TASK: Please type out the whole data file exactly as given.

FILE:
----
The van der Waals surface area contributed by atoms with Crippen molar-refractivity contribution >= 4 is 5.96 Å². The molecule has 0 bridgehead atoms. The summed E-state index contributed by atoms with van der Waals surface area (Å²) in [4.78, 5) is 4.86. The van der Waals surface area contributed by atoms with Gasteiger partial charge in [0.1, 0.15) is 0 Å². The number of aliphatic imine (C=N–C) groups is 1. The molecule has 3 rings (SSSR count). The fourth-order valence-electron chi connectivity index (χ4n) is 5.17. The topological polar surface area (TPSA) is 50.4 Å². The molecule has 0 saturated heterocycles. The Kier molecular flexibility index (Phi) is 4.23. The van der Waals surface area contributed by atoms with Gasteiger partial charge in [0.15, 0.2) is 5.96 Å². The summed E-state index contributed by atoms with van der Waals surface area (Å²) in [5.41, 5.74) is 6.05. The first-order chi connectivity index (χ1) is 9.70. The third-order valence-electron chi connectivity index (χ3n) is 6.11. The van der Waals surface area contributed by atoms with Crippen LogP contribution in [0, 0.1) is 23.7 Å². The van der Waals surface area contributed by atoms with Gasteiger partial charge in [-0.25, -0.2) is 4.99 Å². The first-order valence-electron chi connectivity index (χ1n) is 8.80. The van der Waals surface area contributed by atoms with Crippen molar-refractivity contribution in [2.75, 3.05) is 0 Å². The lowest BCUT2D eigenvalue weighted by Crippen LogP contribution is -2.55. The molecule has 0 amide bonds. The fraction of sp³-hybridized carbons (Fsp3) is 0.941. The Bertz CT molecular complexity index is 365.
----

The van der Waals surface area contributed by atoms with Crippen molar-refractivity contribution >= 4 is 5.96 Å². The molecule has 0 bridgehead atoms. The summed E-state index contributed by atoms with van der Waals surface area (Å²) in [4.78, 5) is 4.86. The van der Waals surface area contributed by atoms with Gasteiger partial charge in [0.1, 0.15) is 0 Å². The number of aliphatic imine (C=N–C) groups is 1. The molecule has 3 rings (SSSR count). The fourth-order valence-electron chi connectivity index (χ4n) is 5.17. The topological polar surface area (TPSA) is 50.4 Å². The molecule has 0 saturated heterocycles. The Kier molecular flexibility index (Phi) is 4.23. The van der Waals surface area contributed by atoms with Gasteiger partial charge in [0.15, 0.2) is 5.96 Å². The summed E-state index contributed by atoms with van der Waals surface area (Å²) in [5.41, 5.74) is 6.05. The first-order chi connectivity index (χ1) is 9.70. The third-order valence-electron chi connectivity index (χ3n) is 6.11. The van der Waals surface area contributed by atoms with Crippen LogP contribution in [0, 0.1) is 23.7 Å². The van der Waals surface area contributed by atoms with Gasteiger partial charge in [-0.25, -0.2) is 4.99 Å². The first-order valence-electron chi connectivity index (χ1n) is 8.80. The van der Waals surface area contributed by atoms with Crippen molar-refractivity contribution in [2.75, 3.05) is 0 Å². The lowest BCUT2D eigenvalue weighted by Crippen LogP contribution is -2.55. The molecule has 0 amide bonds. The fraction of sp³-hybridized carbons (Fsp3) is 0.941. The Bertz CT molecular complexity index is 365.